why the indicator used by the Government is not adequate to measure its evolution

why the indicator used by the Government is not adequate to measure its evolution

This Monday from the Office of the President, the Government was honored for having achieved in March “the most significant recovery of the real private salaries of Argentines since 2009.” However, As Ámbito had already explained, the data is misleading because it is based on an indicator that is not the most appropriate to explain what is happening with income.

Last week the Ministry of Labor published the April data corresponding to the Taxable Remuneration of Stable Workers of the Argentine Republic (RIPTE)which represented an increase in 16.1% compared to March, against an inflation that was 8.8% in the same period.

These are the numbers that the Government uses to ensure that salaries are recovering after the hard blow suffered with the December devaluation. Nevertheless, The rest of the indicators do not show the same and specialists assure that the RIPTE is not useful to evaluate social and labor dynamics.

Salaries: reasons why the RIPTE is not the most appropriate indicator

Firstly, the RIPTE does not arise, as the SIPA does, from specific salaries but from the considered base for social security contributions, which today have a limit that is updated every three months. When that limit is stepped on, like in the first two months, The RIPTE evolves into a smaller ritual than the rest of the salary indicators. On the contrary, when there are adjustments to that limit (as happened in April, with a 27% increase), the RIPTE accelerates more than the SIPA or INDEC figures.

“More than salaries, the RIPTE is influenced by retirement mobility and jumps in the personal contribution ceiling,” said the economist and director of the CP consulting firm.Federico Pastrana.

On the other hand, the RIPTE does not contemplate non-remunerative concepts of salaries, which in the face of the current inflationary dynamics, gained a lot of weight in the settlements made by employers.

Even from its own website Labor Secretary explain that the RIPTE was prepared as an input to determine retirement mobility but “it does not necessarily reflect the evolution of salaries in private registered employment” because it excludes:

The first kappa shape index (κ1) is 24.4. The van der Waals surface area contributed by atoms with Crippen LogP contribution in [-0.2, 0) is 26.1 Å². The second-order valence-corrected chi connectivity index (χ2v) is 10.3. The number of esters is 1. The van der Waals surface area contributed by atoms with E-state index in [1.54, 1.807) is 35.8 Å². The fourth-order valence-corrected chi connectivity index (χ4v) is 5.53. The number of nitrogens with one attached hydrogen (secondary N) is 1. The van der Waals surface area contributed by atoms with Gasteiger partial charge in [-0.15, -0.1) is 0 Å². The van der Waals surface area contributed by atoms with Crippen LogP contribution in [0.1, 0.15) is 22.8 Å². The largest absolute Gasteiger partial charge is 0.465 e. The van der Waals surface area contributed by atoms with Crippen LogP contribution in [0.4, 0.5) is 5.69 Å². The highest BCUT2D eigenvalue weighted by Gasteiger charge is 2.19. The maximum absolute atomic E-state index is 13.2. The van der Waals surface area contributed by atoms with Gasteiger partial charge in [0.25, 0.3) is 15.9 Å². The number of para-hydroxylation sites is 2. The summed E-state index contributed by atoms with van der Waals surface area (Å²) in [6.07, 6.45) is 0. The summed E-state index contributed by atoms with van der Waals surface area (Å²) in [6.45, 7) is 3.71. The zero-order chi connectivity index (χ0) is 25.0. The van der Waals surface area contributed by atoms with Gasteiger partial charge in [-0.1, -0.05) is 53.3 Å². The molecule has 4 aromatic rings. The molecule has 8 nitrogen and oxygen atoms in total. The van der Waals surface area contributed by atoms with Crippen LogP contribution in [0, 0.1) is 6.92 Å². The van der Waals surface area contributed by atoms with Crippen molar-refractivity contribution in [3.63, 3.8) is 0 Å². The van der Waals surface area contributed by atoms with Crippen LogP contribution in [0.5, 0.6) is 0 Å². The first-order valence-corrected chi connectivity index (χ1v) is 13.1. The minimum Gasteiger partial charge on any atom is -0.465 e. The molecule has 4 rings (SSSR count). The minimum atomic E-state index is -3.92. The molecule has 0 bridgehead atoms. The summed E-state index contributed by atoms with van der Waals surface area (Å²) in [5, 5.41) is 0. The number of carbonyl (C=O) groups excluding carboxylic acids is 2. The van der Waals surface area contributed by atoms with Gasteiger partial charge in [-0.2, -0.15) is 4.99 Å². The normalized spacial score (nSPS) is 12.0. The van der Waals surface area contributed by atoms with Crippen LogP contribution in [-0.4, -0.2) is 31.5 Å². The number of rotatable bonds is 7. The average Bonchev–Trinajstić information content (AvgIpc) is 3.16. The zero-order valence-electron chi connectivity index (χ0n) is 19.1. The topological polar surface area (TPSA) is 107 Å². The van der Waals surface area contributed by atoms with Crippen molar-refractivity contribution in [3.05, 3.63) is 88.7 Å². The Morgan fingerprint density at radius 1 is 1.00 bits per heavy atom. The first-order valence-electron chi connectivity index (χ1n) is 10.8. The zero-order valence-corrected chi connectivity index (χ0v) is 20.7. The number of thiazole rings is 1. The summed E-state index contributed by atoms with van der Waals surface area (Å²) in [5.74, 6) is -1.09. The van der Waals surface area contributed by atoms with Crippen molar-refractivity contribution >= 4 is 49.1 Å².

• The remunerations of the newest jobs (since it is based on the income of workers who are under a dependency relationship and who have been declared continuously during the last 13 months).
  • The non-remunerative components of the salary.
  • The surplus between salaries and the maximum salary amount defined for personal contributions to the social security system.

What is really happening with salaries?

The consultant CP has a parity tracking indicator that shows a totally different dynamic from that of the RIPTE, with a nominal variation close to 6% for April and Maycoming from the average of private sector agreements.

“After a historic drop in December of 11 real points, salaries initially recovered 40% of that contraction due to an indexation issue related to past inflation. But later there was stagnation within the framework of an anti-inflationary policy that used wages as an anchor“Pastrana explained.

Regarding informal salaries, the specialist clarified that the most convincing data, which are those that arise from the Permanent Household Survey (EPH) of the INDEC, come with a delay of four months, which makes it difficult to carry out an updated follow-up in that segment.

However, he stressed that It is expected that the income of informal workers has fallen even more than the rest of the income. since they depend a lot on the quantities sold, which have plummeted noticeably in recent months, and because the workers in question are more exposed to general price increases. “Regardless of whether it has dropped a lot, inflation remains high and therefore we believe that informal workers are being hurt more,” she developed.

“That is why we believe that in these months income inequality worsened and poverty increased,” he concluded.

For his part, the master in Political Economy Hernán Letcher estimates that “it is reasonable that the salary fluctuates and that by virtue of the joint negotiations held between April and June, the impact on the private registered salary series indicates an improvement,” but he clarified that “the Government’s objective is to maintain a salary level significantly lower than 2023.”

Source: Ambito

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